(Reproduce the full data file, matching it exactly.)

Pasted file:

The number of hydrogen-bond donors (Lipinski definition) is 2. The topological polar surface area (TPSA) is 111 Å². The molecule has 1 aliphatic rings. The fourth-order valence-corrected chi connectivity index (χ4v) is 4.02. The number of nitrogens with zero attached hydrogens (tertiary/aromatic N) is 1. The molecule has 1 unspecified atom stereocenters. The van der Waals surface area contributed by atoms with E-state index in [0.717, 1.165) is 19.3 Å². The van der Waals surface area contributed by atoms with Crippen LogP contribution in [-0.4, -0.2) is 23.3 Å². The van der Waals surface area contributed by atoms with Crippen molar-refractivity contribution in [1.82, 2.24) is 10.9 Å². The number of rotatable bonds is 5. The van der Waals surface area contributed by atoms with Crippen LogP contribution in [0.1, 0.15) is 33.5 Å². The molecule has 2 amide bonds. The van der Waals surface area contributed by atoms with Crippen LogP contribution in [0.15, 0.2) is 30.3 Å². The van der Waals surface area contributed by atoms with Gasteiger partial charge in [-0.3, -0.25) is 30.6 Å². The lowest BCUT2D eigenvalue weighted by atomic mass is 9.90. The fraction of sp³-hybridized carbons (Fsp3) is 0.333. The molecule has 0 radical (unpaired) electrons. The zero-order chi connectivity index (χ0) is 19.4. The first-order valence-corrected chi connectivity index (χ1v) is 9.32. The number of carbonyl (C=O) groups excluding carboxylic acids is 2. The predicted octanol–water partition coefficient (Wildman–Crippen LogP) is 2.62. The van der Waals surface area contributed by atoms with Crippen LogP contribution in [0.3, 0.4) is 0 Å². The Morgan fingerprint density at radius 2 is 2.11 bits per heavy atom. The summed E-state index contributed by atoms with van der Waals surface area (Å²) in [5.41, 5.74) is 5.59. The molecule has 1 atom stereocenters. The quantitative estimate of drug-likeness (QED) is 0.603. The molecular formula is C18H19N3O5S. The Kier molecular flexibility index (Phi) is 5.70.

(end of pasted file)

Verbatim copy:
The number of hydrogen-bond donors (Lipinski definition) is 2. The topological polar surface area (TPSA) is 111 Å². The molecule has 1 aliphatic rings. The fourth-order valence-corrected chi connectivity index (χ4v) is 4.02. The number of nitrogens with zero attached hydrogens (tertiary/aromatic N) is 1. The molecule has 1 unspecified atom stereocenters. The van der Waals surface area contributed by atoms with E-state index in [0.717, 1.165) is 19.3 Å². The van der Waals surface area contributed by atoms with Crippen LogP contribution in [-0.4, -0.2) is 23.3 Å². The van der Waals surface area contributed by atoms with Crippen molar-refractivity contribution in [1.82, 2.24) is 10.9 Å². The number of rotatable bonds is 5. The van der Waals surface area contributed by atoms with Crippen LogP contribution in [0.1, 0.15) is 33.5 Å². The molecule has 2 amide bonds. The van der Waals surface area contributed by atoms with Crippen LogP contribution in [0.15, 0.2) is 30.3 Å². The van der Waals surface area contributed by atoms with Gasteiger partial charge in [-0.3, -0.25) is 30.6 Å². The lowest BCUT2D eigenvalue weighted by atomic mass is 9.90. The fraction of sp³-hybridized carbons (Fsp3) is 0.333. The molecule has 0 radical (unpaired) electrons. The zero-order chi connectivity index (χ0) is 19.4. The first-order valence-corrected chi connectivity index (χ1v) is 9.32. The number of carbonyl (C=O) groups excluding carboxylic acids is 2. The predicted octanol–water partition coefficient (Wildman–Crippen LogP) is 2.62. The van der Waals surface area contributed by atoms with Crippen LogP contribution in [0.3, 0.4) is 0 Å². The Morgan fingerprint density at radius 2 is 2.11 bits per heavy atom. The summed E-state index contributed by atoms with van der Waals surface area (Å²) in [5.41, 5.74) is 5.59. The molecule has 1 atom stereocenters. The quantitative estimate of drug-likeness (QED) is 0.603. The molecular formula is C18H19N3O5S. The Kier molecular flexibility index (Phi) is 5.70.